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I have a 2D array called map which holds the coordinates to my level like this:

float[,] map = 
{
    {1, 0, 1, 0, 1},
    {0, 1, 0, 1, 0},
    {1, 0, 1, 0, 1}, 
    {0, 1, 0, 1, 0}, 
    {1, 0, 1, 0, 1}
};

I'm trying to use this to create a cube at each value. In this map, each value in the area holds the height of my cube. So value {0, 0} is equal to 1 and value {2, 3} is equal to 0.

The line that creates my cube is simple enough I think. It creates it based on a Vector3 value.

My question is, how can I create a for loop to set each value in the Vector3 related to the map array?

For example, for value {0, 0}, the Vector3 would be (0, 1, 0).

Feel free to ask questions if you're confused.

Edit: this is what I'm doint at the moment

for (int x = 0; x < 5; x++)
{
    mapX[x] = x;
}

for (int z = 0; z < 5; z++)
{
    mapZ[z] = z;
}

for (int x = 0; x < 5; x++)
{
    for (int z = 0; z < 5; z++)
    {
        cubes.Add(new Vector3(mapX[x], 0, mapZ[z]), Matrix.Identity, grass);      
    }
}

The y value is staying a zero because I can't figure this stupid problem out...

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  • 1
    \$\begingroup\$ Can you post some of your code? Also, I'm not sure it makes sense to represent a cube with a single Vector3 - what are you trying to represent here? \$\endgroup\$ Jun 12, 2013 at 7:49
  • \$\begingroup\$ I'm confused. I took the liberty to edit your post to try to clarify it a bit, feel free to re-edit if I messed up something. But I'm still confused. As Andrew said, it doesn't make sense to represent a cube with a Vector3. So this Vector3 has to be the position of the cube, not its dimensions. In other words, if you want a cube with an height of zero ("each value in the area holds the height of my cube", and you have zeros in your map), this means your cube is just a point, as its width and depth will also be zero. So did you mean parallelepiped? \$\endgroup\$ Jun 13, 2013 at 9:44
  • \$\begingroup\$ Also what is this cubes object? What does its Add method do? \$\endgroup\$ Jun 13, 2013 at 9:44
  • \$\begingroup\$ Each element in the array represents a height (as in the starting point of the cube) and is completely built inside the .Add() method. so at map[0, 0] the cube would be 'grown' from that start point. There would be an offset built into the method to keep spacing. --This was a guess on my part-- \$\endgroup\$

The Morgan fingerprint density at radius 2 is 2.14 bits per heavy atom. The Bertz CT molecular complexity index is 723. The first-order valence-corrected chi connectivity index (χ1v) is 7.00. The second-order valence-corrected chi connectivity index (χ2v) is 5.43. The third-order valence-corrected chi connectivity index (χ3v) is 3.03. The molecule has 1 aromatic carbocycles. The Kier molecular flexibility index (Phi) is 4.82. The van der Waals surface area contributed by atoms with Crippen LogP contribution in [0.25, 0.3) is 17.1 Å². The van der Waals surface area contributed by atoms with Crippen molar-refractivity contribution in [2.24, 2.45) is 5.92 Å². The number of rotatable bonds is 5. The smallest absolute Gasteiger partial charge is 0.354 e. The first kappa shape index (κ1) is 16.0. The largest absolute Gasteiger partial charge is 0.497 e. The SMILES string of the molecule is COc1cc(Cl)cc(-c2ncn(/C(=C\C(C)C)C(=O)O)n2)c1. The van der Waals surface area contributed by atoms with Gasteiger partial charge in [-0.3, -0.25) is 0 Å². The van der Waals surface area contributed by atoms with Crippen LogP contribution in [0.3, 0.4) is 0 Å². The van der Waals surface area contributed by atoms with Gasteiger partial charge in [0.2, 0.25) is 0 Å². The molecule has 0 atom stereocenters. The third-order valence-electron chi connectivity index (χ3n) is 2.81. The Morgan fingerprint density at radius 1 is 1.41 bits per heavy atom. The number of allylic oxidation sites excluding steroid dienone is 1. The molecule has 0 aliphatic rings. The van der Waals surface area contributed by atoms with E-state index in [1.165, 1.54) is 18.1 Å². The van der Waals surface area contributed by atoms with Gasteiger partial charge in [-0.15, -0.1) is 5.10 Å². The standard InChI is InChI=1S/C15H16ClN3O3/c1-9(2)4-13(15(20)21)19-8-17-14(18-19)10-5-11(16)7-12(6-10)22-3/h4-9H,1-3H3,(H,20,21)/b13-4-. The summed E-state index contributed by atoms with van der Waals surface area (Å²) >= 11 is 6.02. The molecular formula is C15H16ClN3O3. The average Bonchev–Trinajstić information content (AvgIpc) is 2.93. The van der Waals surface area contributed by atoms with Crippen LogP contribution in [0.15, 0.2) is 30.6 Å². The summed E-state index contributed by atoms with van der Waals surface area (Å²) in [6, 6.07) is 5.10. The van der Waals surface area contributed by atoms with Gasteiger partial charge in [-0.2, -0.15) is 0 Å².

– Dialock
    Jun 13, 2013 at 15:17
  • \$\begingroup\$ Yeah sorry for the mishap in words. The Vector3 does represent the position of each cube. The zeros in my map array represent the height of each cube, 0 being at ground level and so on. Cubes is a list that holds each cube. The Add method just adds a Cube object to the list at the specified position in the map \$\endgroup\$ Jun 15, 2013 at 3:47

1 Answer 1

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First off, if you plan on using larger sized maps, I would recommend using jagged arrays instead of multidimensional arrays. Jagged arrays have faster element access time. Although the use of jagged or multidimensional can be easily debated.

Second, you don't appear to be using your map variable anywhere in your posted code. You instead appear to be using two separate arrays, why?

Third, you want to perform the outer loop on the rows, and the inner loop on the columns of the array. And then you pull the height value from the array.

So, assuming height is represented in the Z dimension in your application:

int[][] map;

// You'd initialize the map here with data
map = new int[5][];
for(int i = 0; i < map.Length; i++){ map[i] = new int[5]; }

// Also, assuming a cube width/height/depth of 1
for(int y = 0; y < map.Length; y++){
    for(int x = 0; x < map[y].Length; x++){
        cubes.Add(new Vector3(x, y, map[y][x]), Matrix.Identity, grass);
    }
}

Or with multidimensional arrays:

int[,] map;
int height = 5;
int width = 5;

// You'd initialize the map here with data
map = new int[height, width];

// Also, assuming a cube width/height/depth of 1
for(int y = 0; y < height; y++){
    for(int x = 0; x < width; x++){
        cubes.Add(new Vector3(x, y, map[y,x]), Matrix.Identity, grass);
    }
}
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  • \$\begingroup\$ Well the reason I'm using a multidimensional is because the map is always going to be a square. Eventually the map will be 1000x1000 \$\endgroup\$ Jun 13, 2013 at 3:29
  • \$\begingroup\$ I would very much so recommend using jagged arrays then. A rectangular shape is easily implemented (no different than multidimensional), and the access time for each element will be much faster. \$\endgroup\$ Jun 13, 2013 at 13:16

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